A steady stream of research has shown vulnerable communities across the United States are impacted the most by the COVID-19 pandemic, and a new study uncovers a stunningly huge inequity among a specific group in California.Researchers at the University of Southern California found Hispanic immigrants of working age, that is 20 to 54-year-olds — are 11.6 times more likely to die of the virus than U.S.-born men and women who are not Hispanic. Looking at Hispanics of the same age who were both U.S.-born and foreign-born, the death rate was 8.5 times that of whites.
Among Black men and women age 20 to 54, the coronavirus death rate was nearly five times that of whites.
These numbers are far higher than the ones from the Centers for Disease Control and Prevention, which indicate Hispanics in the U.S. are 2.3 times more likely to die from the virus and Blacks are 1.9 times more likely than whites.
“We all have known since the beginning of the pandemic when numbers were coming up that there were differential impacts for different groups and we saw that especially for Black and Hispanic individuals,” said Erika Garcia, an assistant professor of preventive medicine at the Keck School of Medicine of USC and the study’s lead author. “We haven’t been able to break it down by age group like this. Although we figured there would be differences, we didn’t expect it to be so large. With a ratio, the numbers disparities are much larger among these younger working age individuals, particularly you see it for both Black and Hispanic individuals.”
Garcia and her co-authors said the study is a “call for state officials and public health departments to target vaccinations and treatments to a demographic that comprises the backbone of the state’s agricultural and service industries,” according to a statement on the study from USC.
For the study published March 29 in the Annals of Epidemiology, researchers analyzed the death certificates of 10,200 people who died from COVID in California from Feb. 1 through July 31, 2020. “Death certificate data, rather than hospital system or insurance company data, allowed the researchers to capture COVID deaths among historically marginalized groups, including immigrants, who might be underrepresented in health care or insurance systems,” the statement read.
The most frequently observed characteristics among individuals were ages 65 years or above, foreign-born, male, Hispanic,and educational attainment of High School or below.
Garcia said when they took a closer look at the data by age group, the disparities were more significant among younger-aged Asian/Pacific Islanders, Blacks, Hispanics and whites.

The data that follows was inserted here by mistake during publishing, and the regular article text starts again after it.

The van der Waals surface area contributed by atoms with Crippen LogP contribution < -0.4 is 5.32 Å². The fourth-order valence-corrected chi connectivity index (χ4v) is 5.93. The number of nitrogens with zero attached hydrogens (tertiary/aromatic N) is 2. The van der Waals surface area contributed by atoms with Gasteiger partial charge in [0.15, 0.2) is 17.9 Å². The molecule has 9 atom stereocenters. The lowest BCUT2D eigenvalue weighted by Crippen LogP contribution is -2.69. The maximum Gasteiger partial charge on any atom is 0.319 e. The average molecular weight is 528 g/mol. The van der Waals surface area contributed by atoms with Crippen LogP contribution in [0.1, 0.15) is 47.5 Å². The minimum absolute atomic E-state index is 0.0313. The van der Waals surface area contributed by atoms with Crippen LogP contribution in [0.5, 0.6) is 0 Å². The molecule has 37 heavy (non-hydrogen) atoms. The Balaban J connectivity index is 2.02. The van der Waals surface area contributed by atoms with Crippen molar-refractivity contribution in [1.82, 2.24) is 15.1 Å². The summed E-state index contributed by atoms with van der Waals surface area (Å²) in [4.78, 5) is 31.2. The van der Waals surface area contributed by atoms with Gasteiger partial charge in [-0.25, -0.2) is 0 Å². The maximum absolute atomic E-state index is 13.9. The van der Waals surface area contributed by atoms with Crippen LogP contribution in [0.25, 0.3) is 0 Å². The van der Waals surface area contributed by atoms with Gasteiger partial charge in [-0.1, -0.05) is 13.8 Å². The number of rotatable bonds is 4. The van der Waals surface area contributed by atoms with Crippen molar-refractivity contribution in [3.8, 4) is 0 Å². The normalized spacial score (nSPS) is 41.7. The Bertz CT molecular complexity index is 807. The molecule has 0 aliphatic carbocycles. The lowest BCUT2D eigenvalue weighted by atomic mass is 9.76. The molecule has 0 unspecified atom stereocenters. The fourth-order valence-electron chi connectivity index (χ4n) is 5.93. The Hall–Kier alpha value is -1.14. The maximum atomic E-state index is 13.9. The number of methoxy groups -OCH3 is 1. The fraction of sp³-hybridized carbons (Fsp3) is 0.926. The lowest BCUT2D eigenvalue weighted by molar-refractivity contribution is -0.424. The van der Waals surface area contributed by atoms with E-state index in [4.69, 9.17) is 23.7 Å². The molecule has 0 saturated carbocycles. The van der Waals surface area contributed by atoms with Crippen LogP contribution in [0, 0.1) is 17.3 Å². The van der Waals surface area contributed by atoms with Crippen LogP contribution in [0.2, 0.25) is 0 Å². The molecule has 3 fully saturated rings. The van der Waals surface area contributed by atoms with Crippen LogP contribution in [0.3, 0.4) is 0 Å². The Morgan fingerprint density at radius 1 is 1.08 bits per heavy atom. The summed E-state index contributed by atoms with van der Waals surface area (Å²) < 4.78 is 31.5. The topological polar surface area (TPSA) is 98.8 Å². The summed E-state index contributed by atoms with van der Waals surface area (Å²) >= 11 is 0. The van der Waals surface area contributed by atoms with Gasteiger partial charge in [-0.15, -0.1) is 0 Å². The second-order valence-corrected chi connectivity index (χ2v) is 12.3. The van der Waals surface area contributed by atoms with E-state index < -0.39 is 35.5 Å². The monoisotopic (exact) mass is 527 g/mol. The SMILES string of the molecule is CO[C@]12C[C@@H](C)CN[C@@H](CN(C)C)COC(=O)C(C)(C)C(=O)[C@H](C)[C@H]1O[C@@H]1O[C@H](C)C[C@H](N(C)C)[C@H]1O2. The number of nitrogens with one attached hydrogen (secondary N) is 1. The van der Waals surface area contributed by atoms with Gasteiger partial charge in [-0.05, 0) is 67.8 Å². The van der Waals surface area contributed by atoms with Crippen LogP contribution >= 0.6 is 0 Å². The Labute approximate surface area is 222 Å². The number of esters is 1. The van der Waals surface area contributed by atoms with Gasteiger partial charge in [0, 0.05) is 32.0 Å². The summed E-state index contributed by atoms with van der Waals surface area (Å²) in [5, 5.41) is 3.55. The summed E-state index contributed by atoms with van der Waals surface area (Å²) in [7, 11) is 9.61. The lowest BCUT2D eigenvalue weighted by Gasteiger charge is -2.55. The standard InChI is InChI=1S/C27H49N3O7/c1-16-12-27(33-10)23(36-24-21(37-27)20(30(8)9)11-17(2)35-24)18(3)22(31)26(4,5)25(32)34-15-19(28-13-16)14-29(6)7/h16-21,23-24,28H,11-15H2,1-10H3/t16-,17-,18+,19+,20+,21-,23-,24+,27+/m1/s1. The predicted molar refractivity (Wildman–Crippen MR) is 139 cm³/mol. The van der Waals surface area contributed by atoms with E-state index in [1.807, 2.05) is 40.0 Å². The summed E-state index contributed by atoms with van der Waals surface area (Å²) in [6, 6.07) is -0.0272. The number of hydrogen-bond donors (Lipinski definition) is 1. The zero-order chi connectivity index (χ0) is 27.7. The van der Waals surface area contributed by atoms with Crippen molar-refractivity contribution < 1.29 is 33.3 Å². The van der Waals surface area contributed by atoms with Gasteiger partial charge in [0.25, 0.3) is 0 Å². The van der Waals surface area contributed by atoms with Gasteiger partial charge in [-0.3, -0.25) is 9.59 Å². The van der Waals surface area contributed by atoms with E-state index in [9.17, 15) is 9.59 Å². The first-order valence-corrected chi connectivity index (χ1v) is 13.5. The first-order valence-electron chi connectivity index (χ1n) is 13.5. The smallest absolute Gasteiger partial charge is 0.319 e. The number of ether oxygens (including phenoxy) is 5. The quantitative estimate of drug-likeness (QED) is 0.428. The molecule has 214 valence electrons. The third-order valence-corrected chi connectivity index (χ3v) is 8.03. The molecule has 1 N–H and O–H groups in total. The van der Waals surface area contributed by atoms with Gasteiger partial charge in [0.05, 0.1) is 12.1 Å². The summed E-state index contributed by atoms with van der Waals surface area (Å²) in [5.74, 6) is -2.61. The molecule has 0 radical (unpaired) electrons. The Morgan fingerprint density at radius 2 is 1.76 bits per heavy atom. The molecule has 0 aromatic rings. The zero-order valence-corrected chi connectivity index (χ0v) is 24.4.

While the study didn’t identify the reason for the disparities, Garcia said she and the other study authors hypothesized based on other research that working age Blacks and Hispanics are more likely to work in service industries that require them to leave their homes daily, often for jobs that expose them to high numbers of other people. Hispanics are also more likely to work in agriculture jobs.
“Within each of those groups, there are differences in risks, and risk factors may be different between black and Hispanic and men and women,” she said. “A lot of it has to do with living conditions, and if there are multiple people living in a home. People who have to leave the home for work are at a higher risk and working conditions and having to take public transportation also play into it. The risk factor for COVID is higher if you have to come into contact with more people.”
Jon Jacobo, the health committee chair for the San Francisco-based Latino Task Force, wasn’t entirely surprised by the study results though he said he was stunned by the disparity between working age Hispanics and whites.
“The number did pop out as something a lot higher than what I had anticipated,” Jacobo said, “We know the national average is 2.3 times higher. It falls right in line with the pain we’ve been seeing on the front lines.”
Jacobo said the study highlights the pain experienced by Hispanics in agriculture jobs in the Central Valley that has been hammered by the pandemic. The Task Force is assisting with the COVID effort in Planada, a small farming community of 4,500 people west of Merced.
“We’ve talked to people here who have tested positive in their farm jobs, and then they have to drive two hours and pay $200 to $300 for a test to prove they’re negative before they return to work,” he said. “Those have been some of the stories that have been shared with us and have been painful for us to listen to. You think of the disparities and inequities and access to resources among these farm workers who support all the food that comes into our homes and to the tables.”
He also noted that Hispanics have been hit harder not due to individual choices but due to systems and policies that have long been in place.
“It’s not that we don’t know how to wear masks,” he said. “It’s not that we don’t follow CDC guidance. And it’s not that we don’t think this is real because in fact we know that it’s real more than anyone because our community has been hit so hard. It’s the legacies of racist policies that were enacted with this country’s founding and continue to be perpetuated today.”